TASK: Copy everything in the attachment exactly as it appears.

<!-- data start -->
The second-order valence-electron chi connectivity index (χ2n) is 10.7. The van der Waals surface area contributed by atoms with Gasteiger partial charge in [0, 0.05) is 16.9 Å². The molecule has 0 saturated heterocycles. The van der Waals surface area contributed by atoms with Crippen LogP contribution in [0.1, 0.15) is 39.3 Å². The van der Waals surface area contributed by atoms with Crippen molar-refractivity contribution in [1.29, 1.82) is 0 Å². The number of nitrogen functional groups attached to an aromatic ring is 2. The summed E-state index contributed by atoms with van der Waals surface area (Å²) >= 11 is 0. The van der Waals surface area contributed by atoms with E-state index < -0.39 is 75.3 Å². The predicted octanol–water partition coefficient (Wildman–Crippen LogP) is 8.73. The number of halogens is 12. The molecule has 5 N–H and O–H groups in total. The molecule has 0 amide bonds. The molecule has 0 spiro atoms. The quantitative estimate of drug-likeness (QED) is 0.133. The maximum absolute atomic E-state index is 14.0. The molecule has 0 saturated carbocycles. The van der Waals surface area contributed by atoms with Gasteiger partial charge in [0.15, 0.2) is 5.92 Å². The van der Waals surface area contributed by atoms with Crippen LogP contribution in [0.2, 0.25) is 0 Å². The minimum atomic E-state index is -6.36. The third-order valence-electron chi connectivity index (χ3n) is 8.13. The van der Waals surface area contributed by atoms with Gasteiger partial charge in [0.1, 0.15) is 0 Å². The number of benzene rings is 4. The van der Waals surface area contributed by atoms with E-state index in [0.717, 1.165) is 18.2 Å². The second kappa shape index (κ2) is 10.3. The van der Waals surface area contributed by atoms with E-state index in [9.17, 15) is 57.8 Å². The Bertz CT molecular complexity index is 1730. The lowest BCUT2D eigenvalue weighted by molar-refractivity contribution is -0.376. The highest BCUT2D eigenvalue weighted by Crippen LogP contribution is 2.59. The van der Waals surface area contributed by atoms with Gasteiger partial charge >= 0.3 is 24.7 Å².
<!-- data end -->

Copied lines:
The second-order valence-electron chi connectivity index (χ2n) is 10.7. The van der Waals surface area contributed by atoms with Gasteiger partial charge in [0, 0.05) is 16.9 Å². The molecule has 0 saturated heterocycles. The van der Waals surface area contributed by atoms with Crippen LogP contribution in [0.1, 0.15) is 39.3 Å². The van der Waals surface area contributed by atoms with Crippen molar-refractivity contribution in [1.29, 1.82) is 0 Å². The number of nitrogen functional groups attached to an aromatic ring is 2. The summed E-state index contributed by atoms with van der Waals surface area (Å²) >= 11 is 0. The van der Waals surface area contributed by atoms with E-state index < -0.39 is 75.3 Å². The predicted octanol–water partition coefficient (Wildman–Crippen LogP) is 8.73. The number of halogens is 12. The molecule has 5 N–H and O–H groups in total. The molecule has 0 amide bonds. The molecule has 0 spiro atoms. The quantitative estimate of drug-likeness (QED) is 0.133. The maximum absolute atomic E-state index is 14.0. The molecule has 0 saturated carbocycles. The van der Waals surface area contributed by atoms with Gasteiger partial charge in [0.15, 0.2) is 5.92 Å². The van der Waals surface area contributed by atoms with Crippen LogP contribution in [0.2, 0.25) is 0 Å². The minimum atomic E-state index is -6.36. The third-order valence-electron chi connectivity index (χ3n) is 8.13. The van der Waals surface area contributed by atoms with Gasteiger partial charge in [0.1, 0.15) is 0 Å². The number of benzene rings is 4. The van der Waals surface area contributed by atoms with E-state index in [0.717, 1.165) is 18.2 Å². The second kappa shape index (κ2) is 10.3. The van der Waals surface area contributed by atoms with E-state index in [9.17, 15) is 57.8 Å². The Bertz CT molecular complexity index is 1730. The lowest BCUT2D eigenvalue weighted by molar-refractivity contribution is -0.376. The highest BCUT2D eigenvalue weighted by Crippen LogP contribution is 2.59. The van der Waals surface area contributed by atoms with Gasteiger partial charge >= 0.3 is 24.7 Å².